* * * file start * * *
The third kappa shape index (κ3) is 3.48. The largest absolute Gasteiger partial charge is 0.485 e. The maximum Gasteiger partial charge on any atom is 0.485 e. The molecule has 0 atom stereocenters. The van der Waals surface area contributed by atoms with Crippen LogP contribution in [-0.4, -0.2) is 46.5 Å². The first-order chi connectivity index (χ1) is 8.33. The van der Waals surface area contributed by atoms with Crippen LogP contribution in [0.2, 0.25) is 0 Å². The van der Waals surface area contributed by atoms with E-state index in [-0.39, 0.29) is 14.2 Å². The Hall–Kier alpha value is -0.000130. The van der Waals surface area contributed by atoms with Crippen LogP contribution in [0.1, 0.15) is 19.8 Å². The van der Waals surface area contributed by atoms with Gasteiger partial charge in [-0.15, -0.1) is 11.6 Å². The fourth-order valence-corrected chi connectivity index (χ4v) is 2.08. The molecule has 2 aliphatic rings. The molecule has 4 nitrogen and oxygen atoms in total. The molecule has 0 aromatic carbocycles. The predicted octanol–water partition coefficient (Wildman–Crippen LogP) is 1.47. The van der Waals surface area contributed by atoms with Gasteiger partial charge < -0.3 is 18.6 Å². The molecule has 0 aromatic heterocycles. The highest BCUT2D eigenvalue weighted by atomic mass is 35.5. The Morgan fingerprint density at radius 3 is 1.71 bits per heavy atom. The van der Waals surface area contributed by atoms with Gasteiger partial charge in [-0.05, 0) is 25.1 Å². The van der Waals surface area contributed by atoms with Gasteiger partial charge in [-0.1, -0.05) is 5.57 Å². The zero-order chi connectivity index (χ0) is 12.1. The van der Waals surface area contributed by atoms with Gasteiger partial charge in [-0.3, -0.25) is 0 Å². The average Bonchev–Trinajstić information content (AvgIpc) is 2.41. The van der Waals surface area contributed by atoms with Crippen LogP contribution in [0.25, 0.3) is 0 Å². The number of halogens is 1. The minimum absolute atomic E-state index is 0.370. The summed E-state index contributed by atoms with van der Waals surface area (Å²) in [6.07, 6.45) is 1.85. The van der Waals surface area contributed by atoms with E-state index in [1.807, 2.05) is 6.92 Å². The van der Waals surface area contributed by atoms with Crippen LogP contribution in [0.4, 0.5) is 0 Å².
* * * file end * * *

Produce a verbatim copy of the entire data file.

The third kappa shape index (κ3) is 3.48. The largest absolute Gasteiger partial charge is 0.485 e. The maximum Gasteiger partial charge on any atom is 0.485 e. The molecule has 0 atom stereocenters. The van der Waals surface area contributed by atoms with Crippen LogP contribution in [-0.4, -0.2) is 46.5 Å². The first-order chi connectivity index (χ1) is 8.33. The van der Waals surface area contributed by atoms with Crippen LogP contribution in [0.2, 0.25) is 0 Å². The van der Waals surface area contributed by atoms with E-state index in [-0.39, 0.29) is 14.2 Å². The Hall–Kier alpha value is -0.000130. The van der Waals surface area contributed by atoms with Crippen LogP contribution in [0.1, 0.15) is 19.8 Å². The van der Waals surface area contributed by atoms with Gasteiger partial charge in [-0.15, -0.1) is 11.6 Å². The fourth-order valence-corrected chi connectivity index (χ4v) is 2.08. The molecule has 2 aliphatic rings. The molecule has 4 nitrogen and oxygen atoms in total. The molecule has 0 aromatic carbocycles. The predicted octanol–water partition coefficient (Wildman–Crippen LogP) is 1.47. The van der Waals surface area contributed by atoms with Gasteiger partial charge < -0.3 is 18.6 Å². The molecule has 0 aromatic heterocycles. The highest BCUT2D eigenvalue weighted by atomic mass is 35.5. The Morgan fingerprint density at radius 3 is 1.71 bits per heavy atom. The van der Waals surface area contributed by atoms with Gasteiger partial charge in [-0.05, 0) is 25.1 Å². The van der Waals surface area contributed by atoms with Gasteiger partial charge in [-0.1, -0.05) is 5.57 Å². The zero-order chi connectivity index (χ0) is 12.1. The van der Waals surface area contributed by atoms with Gasteiger partial charge in [-0.3, -0.25) is 0 Å². The average Bonchev–Trinajstić information content (AvgIpc) is 2.41. The van der Waals surface area contributed by atoms with Crippen LogP contribution in [0.25, 0.3) is 0 Å². The number of halogens is 1. The minimum absolute atomic E-state index is 0.370. The summed E-state index contributed by atoms with van der Waals surface area (Å²) in [6.07, 6.45) is 1.85. The van der Waals surface area contributed by atoms with E-state index in [1.807, 2.05) is 6.92 Å². The van der Waals surface area contributed by atoms with Crippen LogP contribution in [0.4, 0.5) is 0 Å².